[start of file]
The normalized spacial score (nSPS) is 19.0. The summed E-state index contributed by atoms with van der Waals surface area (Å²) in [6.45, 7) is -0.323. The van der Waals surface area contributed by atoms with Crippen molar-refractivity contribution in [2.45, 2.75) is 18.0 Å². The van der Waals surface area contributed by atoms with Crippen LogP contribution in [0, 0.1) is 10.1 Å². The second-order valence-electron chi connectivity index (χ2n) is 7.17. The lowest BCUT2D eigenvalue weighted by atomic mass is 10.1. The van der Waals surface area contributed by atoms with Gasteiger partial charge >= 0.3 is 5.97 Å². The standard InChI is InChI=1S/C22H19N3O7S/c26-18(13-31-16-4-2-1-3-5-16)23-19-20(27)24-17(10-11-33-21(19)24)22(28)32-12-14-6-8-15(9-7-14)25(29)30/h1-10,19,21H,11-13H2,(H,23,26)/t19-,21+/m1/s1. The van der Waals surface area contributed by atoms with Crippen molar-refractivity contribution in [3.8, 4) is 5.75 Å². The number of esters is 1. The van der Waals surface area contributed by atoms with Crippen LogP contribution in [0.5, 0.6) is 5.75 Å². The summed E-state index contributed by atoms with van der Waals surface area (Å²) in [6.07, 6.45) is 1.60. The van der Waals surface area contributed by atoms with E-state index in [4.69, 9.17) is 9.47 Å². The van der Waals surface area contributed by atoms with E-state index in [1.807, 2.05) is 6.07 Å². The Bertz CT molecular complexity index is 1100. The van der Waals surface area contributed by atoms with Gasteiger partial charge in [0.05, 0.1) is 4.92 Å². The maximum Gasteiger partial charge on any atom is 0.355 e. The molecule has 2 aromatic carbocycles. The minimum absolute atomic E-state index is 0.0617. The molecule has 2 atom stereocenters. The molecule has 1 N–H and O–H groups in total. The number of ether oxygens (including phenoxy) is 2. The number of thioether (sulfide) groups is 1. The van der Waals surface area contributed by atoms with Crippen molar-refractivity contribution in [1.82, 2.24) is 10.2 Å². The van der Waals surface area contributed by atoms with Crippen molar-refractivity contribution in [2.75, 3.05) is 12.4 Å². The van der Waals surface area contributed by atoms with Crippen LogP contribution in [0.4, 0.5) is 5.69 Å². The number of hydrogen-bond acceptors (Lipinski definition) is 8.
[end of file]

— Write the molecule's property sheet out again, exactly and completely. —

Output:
The normalized spacial score (nSPS) is 19.0. The summed E-state index contributed by atoms with van der Waals surface area (Å²) in [6.45, 7) is -0.323. The van der Waals surface area contributed by atoms with Crippen molar-refractivity contribution in [2.45, 2.75) is 18.0 Å². The van der Waals surface area contributed by atoms with Crippen LogP contribution in [0, 0.1) is 10.1 Å². The second-order valence-electron chi connectivity index (χ2n) is 7.17. The lowest BCUT2D eigenvalue weighted by atomic mass is 10.1. The van der Waals surface area contributed by atoms with Gasteiger partial charge >= 0.3 is 5.97 Å². The standard InChI is InChI=1S/C22H19N3O7S/c26-18(13-31-16-4-2-1-3-5-16)23-19-20(27)24-17(10-11-33-21(19)24)22(28)32-12-14-6-8-15(9-7-14)25(29)30/h1-10,19,21H,11-13H2,(H,23,26)/t19-,21+/m1/s1. The van der Waals surface area contributed by atoms with Crippen molar-refractivity contribution in [3.8, 4) is 5.75 Å². The number of esters is 1. The van der Waals surface area contributed by atoms with Crippen LogP contribution in [0.5, 0.6) is 5.75 Å². The summed E-state index contributed by atoms with van der Waals surface area (Å²) in [6.07, 6.45) is 1.60. The van der Waals surface area contributed by atoms with E-state index in [4.69, 9.17) is 9.47 Å². The van der Waals surface area contributed by atoms with E-state index in [1.807, 2.05) is 6.07 Å². The Bertz CT molecular complexity index is 1100. The van der Waals surface area contributed by atoms with Gasteiger partial charge in [0.05, 0.1) is 4.92 Å². The maximum Gasteiger partial charge on any atom is 0.355 e. The molecule has 2 aromatic carbocycles. The minimum absolute atomic E-state index is 0.0617. The molecule has 2 atom stereocenters. The molecule has 1 N–H and O–H groups in total. The number of ether oxygens (including phenoxy) is 2. The number of thioether (sulfide) groups is 1. The van der Waals surface area contributed by atoms with Crippen molar-refractivity contribution in [1.82, 2.24) is 10.2 Å². The van der Waals surface area contributed by atoms with Crippen molar-refractivity contribution in [2.75, 3.05) is 12.4 Å². The van der Waals surface area contributed by atoms with Crippen LogP contribution in [0.4, 0.5) is 5.69 Å². The number of hydrogen-bond acceptors (Lipinski definition) is 8.